The Copenhagen school's theory of securitisation has mainly focused on the middle level of world politics in which collective political units, often but not always states, construct relationships of amity or enmity with each other. Its argument has been that this middle level would be the most active both because of the facility with which collective political units can construct each other as threats, and the difficulty of finding audiences for the kinds of securitisations and referent objects that are available at the individual and system levels. This article focuses on the gap between the middle and system levels, and asks whether there is not more of substance there than the existing Copenhagen school analyses suggests. It revisits the under-discussed concept of security constellations in Copenhagen school theory, and adds to it the idea of macrosecuritisations as ways of getting an analytical grip on what happens above the middle level. It then suggests how applying these concepts adds not just a missing sense of scale, but also a useful insight into underlying political logics, to how one understands the patterns of securitisation historical, and contemporary.
1 Barry Buzan, Ole Wæver and Jaap de Wilde, Security: A New Framework for Analysis (Boulder CO.: Lynne Rienner, 1998), pp. 36–7.
2 Ole Wæver, ‘Securitization and Desecuritization’, in Ronnie D. Lipschutz (ed.), On Security (New York: Columbia University Press, 1995), pp. 46–86; Buzan, Wæver and de Wilde, Security.
3 Lene Hansen, ‘The Little Mermaid's Silent Security Dilemma and the Absence of Gender in the Copenhagen School’, Millennium, 29:2 (2000), pp. 285–306; Michael C. Williams, ‘Words, Images, Enemies: Securitization and International Politics’, International Studies Quarterly, 47:4 (2003), pp. 511–29; Claudia Aradau, ‘Security and the Democratic Scene: Desecuritization and Emancipation’, Journal of International Relations and Development, 7:4 (2004), pp. 388–413; Thierry Balzacq, ‘The Three Faces of Securitization: Political Agency, Audience and Context’, European Journal of International Relations, 11:2 (2005), pp.171–201; Holger Stritzel, ‘Towards a Theory of Securitization: Copenhagen School and Beyond’, European Journal of International Relations, 13:3 (2007), pp. 357–83; Matt McDonald, ‘Securitisation and the Construction of Security’, European Journal of International Relations, 14:4 (2008) pp. 563–87; Juha Vuori, ‘Illocutionary Logic and Strands of Securitisation’, European Journal of International Relations, 14:1 (2008), pp. 65–99.
4 Ole Wæver, Barry Buzan, and Jaap de Wilde, The Politics of Security: The Securitization Framework of Analysis (Boulder CO: Lynne Rienner, forthcoming); Ole Wæver, ‘The Meta-politics of Theorising: Desecuritization, Responsibility and Action in Speech Act Theories of Security’, forthcoming.
5 Ole Wæver, Barry Buzan, Morten Kelstrup, and Pierre Lemaitre, Identity, Migration and the New Security Order in Europe (London: Pinter, 1993), ch. 2.
6 Michel Foucault, Discipline and Punish: The Birth of Prison (New York: Vintage Books, 1979).
7 Barry Buzan and Ole Wæver, Regions and Powers (Cambridge: Cambridge University Press, 2003).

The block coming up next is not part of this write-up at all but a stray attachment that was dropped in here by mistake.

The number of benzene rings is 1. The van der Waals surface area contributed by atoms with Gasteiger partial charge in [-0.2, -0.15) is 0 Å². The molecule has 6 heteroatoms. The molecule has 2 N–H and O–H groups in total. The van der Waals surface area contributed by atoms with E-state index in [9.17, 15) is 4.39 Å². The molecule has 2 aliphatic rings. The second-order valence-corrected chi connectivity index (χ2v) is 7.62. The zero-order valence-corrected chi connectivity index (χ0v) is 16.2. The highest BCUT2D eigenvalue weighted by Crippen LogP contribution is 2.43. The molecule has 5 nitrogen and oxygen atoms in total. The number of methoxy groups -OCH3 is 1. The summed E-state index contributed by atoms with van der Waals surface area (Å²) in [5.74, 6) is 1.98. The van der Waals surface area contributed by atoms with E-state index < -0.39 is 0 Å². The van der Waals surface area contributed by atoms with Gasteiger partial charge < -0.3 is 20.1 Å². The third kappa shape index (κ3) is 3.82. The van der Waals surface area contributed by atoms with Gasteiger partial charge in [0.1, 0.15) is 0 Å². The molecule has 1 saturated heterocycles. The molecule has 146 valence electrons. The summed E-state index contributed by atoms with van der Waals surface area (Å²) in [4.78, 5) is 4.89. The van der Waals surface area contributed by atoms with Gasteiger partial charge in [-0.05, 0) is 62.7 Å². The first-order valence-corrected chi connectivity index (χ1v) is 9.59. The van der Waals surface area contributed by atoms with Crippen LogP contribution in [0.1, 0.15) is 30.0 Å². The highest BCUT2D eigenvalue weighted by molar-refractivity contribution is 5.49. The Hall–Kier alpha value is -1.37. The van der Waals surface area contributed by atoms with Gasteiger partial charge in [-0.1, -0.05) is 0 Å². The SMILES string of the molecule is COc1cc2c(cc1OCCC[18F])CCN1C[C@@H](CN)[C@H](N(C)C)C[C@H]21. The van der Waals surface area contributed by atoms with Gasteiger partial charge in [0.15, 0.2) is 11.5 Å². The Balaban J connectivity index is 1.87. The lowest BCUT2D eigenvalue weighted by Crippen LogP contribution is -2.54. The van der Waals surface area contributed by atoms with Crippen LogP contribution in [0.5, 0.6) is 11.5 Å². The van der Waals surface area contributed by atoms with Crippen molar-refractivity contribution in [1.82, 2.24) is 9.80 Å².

8 Buzan, Wæver and de Wilde, Security, pp. 201–2.
9 See discussion in Jef Huysmans, The Politics of Insecurity: Fear, Migration and Assylum in the EU (London: Routledge 2006).
10 Buzan, Wæver and de Wilde, Security, chs. 5 and 7.
11 Wæver, ‘Securitization and Desecuritization’; Buzan, Wæver and de Wilde, Security.
12 Thanks to Lene Hansen and Karen Lund Petersen for this point.
13 Obviously, these three dimensions are not strictly quantifiable or measurable, but they can all be meaningfully conceived in terms of scales, and principled reasoning can lead to meaningful depictions in this three-dimensional space.
14 Buzan and Wæver, Regions and Powers, p. 296.
15 Buzan and Wæver, Regions and Powers, pp. 295–8.
16 Buzan, Wæver and de Wilde, Security, pp. 25–26.
17 In addition to the above reference (note 9) to Buzan, Wæver and de Wilde, Security, pp. 201–2, the Copenhagen School origins of the concept might be traced back through Egbert Jahn, Pierre Lemaitre, and Ole Wæver, Concepts of Security: Problems of Research on Non-Military Aspects, Copenhagen Papers, 1 (Copenhagen: Centre for Peace and Conflict Research, 1987); Ole Wæver, ‘Conflicts of Vision ? Visions of Conflict’ in O.Wæver, P.Lemaitre and E.Tromer (eds), European Polyphony: Beyond East?West Confrontation, (London: Macmillan 1989), pp. 283–325 – to roots in Norbert Elias's concept of ‘figuration’, cf. Über den Prozess der Zivilisation. Soziogenetische und psychogenetische Untersuchungen. Vol. 1, Wandlungen des Verhaltens in den weltlichen Oberschichten des Abendlandes and Vol.2, Wandlungen der Gesellschaft. Entwurf einer Theorie der Zivilisation (Basel: Verlag Haus zum Falken 1939; English translation of the two volumes as The Civilizing Process, in 1978 and 1982).
18 For general discussion see Buzan, The United States and the Great Powers, pp. 16–30.
19 Michael Doyle, ‘Liberalism and World Politics’, American Political Science Review, 80:4 (1986), pp. 1151–69; John Owen, ‘How Liberalism Produces Democratic Peace’, International Security, 19:2 (1994), pp. 87–125.
20 The difference it makes what kind of identity is shared -- liberal-democratic or fascist – can in some contexts (for example, democratic peace literature) be studied in terms of the question: does peacefulness come from similarity or from that which is similar? However, in the present context, it soon becomes clear that the similarities are not similar: liberal democracies are mush more prone to define each other as similar, whereas fascist states will see each other as different (because the core is ethno-nationalist, nor self-conceived as ideological), and communist states will see only themselves as true representatives and the other communist state as not really one. This points to the importance of the dynamics of different kinds of universalisms – how do inclusive and exclusive elements in different universalisms interact and unfold? Therefore the angle we take in this section.
21 Anthony D. Smith, National Identity (London: Penguin, 1991).
22 See: Chris Brown, ‘International Political Theory and the Idea of World Community’, in Ken Booth and Steve Smith (eds), International Political Theory Today (Cambridge: Cambridge University Press, 1995), pp. 90–109; Molly Cochran, Normative Theory in International Relations: A Pragmatic Approach (Cambridge: Cambridge University Press, 1999); Nicholas Rengger, ‘A City Which Sustains All Things? Communitarianism and International Society’, Millennium, 21:3 (1992), pp. 353–69.